Around £30m was spent on detailed designs, publication of draft orders, and preparation for the public inquiry, which didn’t take place.
The plans were dumped in the coalition Government’s spending review but the wasted cash was only revealed after a Freedom of Information request by local newspaper, the Cambridge News.
A further £7.3m was swallowed up during consultations and deliberations prior to the award of the project contract to Costain and Skanska.
Businesses in the East Anglia have slammed the Government’s decision to dump the £1.3bn dualling scheme as an appalling waste of money.
John Bridge, chief executive of Cambridgeshire Chambers of Commerce, said the most cost-effective way forward was to stick to the original scheme.
He said: “It’s totally unacceptable in this day and age, when we have such a need for investment in roads, to spend such a large sum of money and have no tangible benefits to show for it.”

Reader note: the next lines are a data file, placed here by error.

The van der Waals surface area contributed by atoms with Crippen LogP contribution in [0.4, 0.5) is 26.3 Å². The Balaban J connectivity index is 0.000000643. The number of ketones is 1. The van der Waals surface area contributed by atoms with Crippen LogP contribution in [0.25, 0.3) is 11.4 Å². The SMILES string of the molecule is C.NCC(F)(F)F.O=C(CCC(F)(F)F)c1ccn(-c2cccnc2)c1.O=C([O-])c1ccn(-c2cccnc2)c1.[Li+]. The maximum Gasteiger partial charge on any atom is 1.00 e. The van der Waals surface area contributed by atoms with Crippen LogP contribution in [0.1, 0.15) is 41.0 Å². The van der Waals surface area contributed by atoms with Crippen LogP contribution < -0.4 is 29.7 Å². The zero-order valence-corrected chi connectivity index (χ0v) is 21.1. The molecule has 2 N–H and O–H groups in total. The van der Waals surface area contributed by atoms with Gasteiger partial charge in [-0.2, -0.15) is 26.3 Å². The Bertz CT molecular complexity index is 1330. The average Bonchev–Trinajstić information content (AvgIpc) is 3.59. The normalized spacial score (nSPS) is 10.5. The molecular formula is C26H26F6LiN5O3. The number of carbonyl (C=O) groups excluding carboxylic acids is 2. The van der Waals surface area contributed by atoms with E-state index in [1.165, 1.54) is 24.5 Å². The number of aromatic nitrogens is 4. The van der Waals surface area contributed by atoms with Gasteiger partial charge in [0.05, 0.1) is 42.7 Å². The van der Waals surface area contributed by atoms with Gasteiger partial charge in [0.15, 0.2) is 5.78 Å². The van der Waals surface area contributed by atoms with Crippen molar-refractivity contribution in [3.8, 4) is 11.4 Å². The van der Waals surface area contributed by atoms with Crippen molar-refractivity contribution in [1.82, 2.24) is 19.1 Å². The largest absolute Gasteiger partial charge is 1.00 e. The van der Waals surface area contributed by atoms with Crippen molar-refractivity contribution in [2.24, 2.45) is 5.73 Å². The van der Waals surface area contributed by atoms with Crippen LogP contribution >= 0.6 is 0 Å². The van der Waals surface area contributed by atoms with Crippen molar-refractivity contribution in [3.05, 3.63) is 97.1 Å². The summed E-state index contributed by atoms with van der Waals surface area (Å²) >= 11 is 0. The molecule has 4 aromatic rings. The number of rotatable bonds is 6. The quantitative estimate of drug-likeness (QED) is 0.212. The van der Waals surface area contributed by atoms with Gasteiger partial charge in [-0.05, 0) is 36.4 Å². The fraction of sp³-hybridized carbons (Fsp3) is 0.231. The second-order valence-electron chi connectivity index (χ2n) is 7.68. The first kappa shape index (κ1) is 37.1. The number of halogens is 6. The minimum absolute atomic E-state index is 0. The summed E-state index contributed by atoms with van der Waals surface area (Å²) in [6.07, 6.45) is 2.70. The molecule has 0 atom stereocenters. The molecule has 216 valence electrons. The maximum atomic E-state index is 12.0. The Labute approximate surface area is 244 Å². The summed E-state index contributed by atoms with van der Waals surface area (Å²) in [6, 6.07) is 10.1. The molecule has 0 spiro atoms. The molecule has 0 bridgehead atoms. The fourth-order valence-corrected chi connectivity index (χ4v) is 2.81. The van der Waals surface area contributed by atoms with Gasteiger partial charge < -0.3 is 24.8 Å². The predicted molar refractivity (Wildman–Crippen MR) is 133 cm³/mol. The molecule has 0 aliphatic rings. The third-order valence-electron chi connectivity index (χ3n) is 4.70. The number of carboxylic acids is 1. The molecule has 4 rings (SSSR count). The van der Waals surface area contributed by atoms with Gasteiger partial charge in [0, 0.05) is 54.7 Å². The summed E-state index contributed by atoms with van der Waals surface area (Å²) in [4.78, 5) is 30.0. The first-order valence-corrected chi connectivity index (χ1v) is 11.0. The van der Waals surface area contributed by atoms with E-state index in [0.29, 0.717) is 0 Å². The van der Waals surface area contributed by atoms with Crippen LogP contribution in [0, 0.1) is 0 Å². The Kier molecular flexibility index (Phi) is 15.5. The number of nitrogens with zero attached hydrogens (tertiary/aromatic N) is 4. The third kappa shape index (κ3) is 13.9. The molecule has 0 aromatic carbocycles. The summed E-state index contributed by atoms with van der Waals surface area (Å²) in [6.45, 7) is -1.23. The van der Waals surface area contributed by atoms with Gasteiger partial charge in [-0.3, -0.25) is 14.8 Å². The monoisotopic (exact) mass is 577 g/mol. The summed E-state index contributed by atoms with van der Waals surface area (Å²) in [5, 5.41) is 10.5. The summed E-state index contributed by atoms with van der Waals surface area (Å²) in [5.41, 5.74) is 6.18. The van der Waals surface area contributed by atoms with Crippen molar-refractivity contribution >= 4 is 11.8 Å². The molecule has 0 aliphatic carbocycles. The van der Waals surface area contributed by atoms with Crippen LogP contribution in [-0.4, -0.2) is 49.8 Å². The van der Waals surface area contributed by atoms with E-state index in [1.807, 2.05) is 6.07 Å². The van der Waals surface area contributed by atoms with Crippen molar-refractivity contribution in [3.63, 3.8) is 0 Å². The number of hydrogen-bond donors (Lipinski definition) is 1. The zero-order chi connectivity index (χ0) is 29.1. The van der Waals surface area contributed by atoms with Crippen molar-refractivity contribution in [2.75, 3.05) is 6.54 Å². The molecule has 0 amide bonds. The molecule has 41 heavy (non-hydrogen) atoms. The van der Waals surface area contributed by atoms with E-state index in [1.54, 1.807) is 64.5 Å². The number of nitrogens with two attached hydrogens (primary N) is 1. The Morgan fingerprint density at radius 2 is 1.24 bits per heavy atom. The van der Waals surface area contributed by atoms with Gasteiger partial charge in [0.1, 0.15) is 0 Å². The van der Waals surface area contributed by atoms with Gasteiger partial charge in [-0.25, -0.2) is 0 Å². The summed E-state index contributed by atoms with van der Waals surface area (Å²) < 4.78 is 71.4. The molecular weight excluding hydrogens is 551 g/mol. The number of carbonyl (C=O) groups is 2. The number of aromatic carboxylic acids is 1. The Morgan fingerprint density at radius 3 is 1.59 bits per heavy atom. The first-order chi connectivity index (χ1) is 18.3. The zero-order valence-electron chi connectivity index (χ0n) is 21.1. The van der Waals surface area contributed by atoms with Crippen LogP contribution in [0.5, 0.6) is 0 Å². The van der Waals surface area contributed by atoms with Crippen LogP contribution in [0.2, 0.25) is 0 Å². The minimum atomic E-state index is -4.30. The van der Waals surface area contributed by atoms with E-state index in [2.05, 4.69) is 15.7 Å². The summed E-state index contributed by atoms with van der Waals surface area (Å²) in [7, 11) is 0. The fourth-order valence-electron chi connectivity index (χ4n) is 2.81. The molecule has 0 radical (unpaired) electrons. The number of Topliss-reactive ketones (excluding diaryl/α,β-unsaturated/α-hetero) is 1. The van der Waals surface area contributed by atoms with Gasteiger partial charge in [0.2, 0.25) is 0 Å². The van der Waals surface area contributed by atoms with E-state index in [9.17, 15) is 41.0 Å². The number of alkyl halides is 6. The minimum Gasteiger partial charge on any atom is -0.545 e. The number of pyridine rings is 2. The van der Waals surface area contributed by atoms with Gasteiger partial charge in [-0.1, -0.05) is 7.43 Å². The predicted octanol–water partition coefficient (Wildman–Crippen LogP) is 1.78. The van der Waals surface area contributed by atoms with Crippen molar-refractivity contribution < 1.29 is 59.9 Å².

Local Cambridge MP Julian Huppert said: ”It is appalling that the taxpayers of this country have been forced to pay almost £37m on the scheme.”
The upgrade, to widen the road to three lanes in each direction between Fen Drayton and Fen Ditton and create a new dual carriageway between Fen Drayton and the A1, was announced in April 2003.
A Highways Agency spokeswoman said: “We recognise the A14 corridor faces severe congestion, and that mobility along the route is critical for economic success and growth.
“The Department for Transport announced in October they would undertake a study to identify cost effective and practical proposals which bring benefits and relieve congestion on the A14, looking across modes to ensure we develop sustainable proposals.
“We expect the work done to date will be useful in informing this study.”